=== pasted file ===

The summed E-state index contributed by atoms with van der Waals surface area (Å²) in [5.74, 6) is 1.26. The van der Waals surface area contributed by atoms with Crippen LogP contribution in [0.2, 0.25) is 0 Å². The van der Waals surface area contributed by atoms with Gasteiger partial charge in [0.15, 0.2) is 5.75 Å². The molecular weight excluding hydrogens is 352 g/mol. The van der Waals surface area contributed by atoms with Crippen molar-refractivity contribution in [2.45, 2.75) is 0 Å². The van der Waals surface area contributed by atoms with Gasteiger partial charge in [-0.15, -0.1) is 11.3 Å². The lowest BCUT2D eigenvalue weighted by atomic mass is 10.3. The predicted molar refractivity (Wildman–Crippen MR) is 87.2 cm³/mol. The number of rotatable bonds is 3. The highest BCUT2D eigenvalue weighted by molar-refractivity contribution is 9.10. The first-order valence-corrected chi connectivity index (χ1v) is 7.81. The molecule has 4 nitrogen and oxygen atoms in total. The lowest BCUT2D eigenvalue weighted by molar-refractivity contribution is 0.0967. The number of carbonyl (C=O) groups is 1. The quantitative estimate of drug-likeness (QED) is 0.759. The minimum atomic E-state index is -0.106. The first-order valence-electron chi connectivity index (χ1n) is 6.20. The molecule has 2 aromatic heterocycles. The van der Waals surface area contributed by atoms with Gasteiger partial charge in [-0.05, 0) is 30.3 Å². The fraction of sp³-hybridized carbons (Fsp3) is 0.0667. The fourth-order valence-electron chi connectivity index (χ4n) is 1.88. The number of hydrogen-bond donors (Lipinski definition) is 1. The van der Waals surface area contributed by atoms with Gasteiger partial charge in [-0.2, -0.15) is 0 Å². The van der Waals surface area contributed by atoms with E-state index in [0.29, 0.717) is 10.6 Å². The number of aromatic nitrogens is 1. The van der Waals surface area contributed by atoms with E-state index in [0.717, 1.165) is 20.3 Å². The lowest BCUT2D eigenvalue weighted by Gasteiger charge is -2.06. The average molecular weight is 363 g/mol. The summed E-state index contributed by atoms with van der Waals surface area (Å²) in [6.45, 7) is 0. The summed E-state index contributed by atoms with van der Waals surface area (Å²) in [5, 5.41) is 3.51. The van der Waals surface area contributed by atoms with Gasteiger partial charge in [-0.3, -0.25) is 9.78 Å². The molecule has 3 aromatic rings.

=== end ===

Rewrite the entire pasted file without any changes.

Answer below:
The summed E-state index contributed by atoms with van der Waals surface area (Å²) in [5.74, 6) is 1.26. The van der Waals surface area contributed by atoms with Crippen LogP contribution in [0.2, 0.25) is 0 Å². The van der Waals surface area contributed by atoms with Gasteiger partial charge in [0.15, 0.2) is 5.75 Å². The molecular weight excluding hydrogens is 352 g/mol. The van der Waals surface area contributed by atoms with Crippen molar-refractivity contribution in [2.45, 2.75) is 0 Å². The van der Waals surface area contributed by atoms with Gasteiger partial charge in [-0.15, -0.1) is 11.3 Å². The lowest BCUT2D eigenvalue weighted by atomic mass is 10.3. The predicted molar refractivity (Wildman–Crippen MR) is 87.2 cm³/mol. The number of rotatable bonds is 3. The highest BCUT2D eigenvalue weighted by molar-refractivity contribution is 9.10. The first-order valence-corrected chi connectivity index (χ1v) is 7.81. The molecule has 4 nitrogen and oxygen atoms in total. The lowest BCUT2D eigenvalue weighted by molar-refractivity contribution is 0.0967. The number of carbonyl (C=O) groups is 1. The quantitative estimate of drug-likeness (QED) is 0.759. The minimum atomic E-state index is -0.106. The first-order valence-electron chi connectivity index (χ1n) is 6.20. The molecule has 2 aromatic heterocycles. The van der Waals surface area contributed by atoms with Gasteiger partial charge in [-0.05, 0) is 30.3 Å². The fraction of sp³-hybridized carbons (Fsp3) is 0.0667. The fourth-order valence-electron chi connectivity index (χ4n) is 1.88. The number of hydrogen-bond donors (Lipinski definition) is 1. The van der Waals surface area contributed by atoms with Gasteiger partial charge in [-0.2, -0.15) is 0 Å². The van der Waals surface area contributed by atoms with E-state index in [0.29, 0.717) is 10.6 Å². The number of aromatic nitrogens is 1. The van der Waals surface area contributed by atoms with E-state index in [0.717, 1.165) is 20.3 Å². The lowest BCUT2D eigenvalue weighted by Gasteiger charge is -2.06. The average molecular weight is 363 g/mol. The summed E-state index contributed by atoms with van der Waals surface area (Å²) in [6.45, 7) is 0. The summed E-state index contributed by atoms with van der Waals surface area (Å²) in [5, 5.41) is 3.51. The van der Waals surface area contributed by atoms with Gasteiger partial charge in [-0.3, -0.25) is 9.78 Å². The molecule has 3 aromatic rings.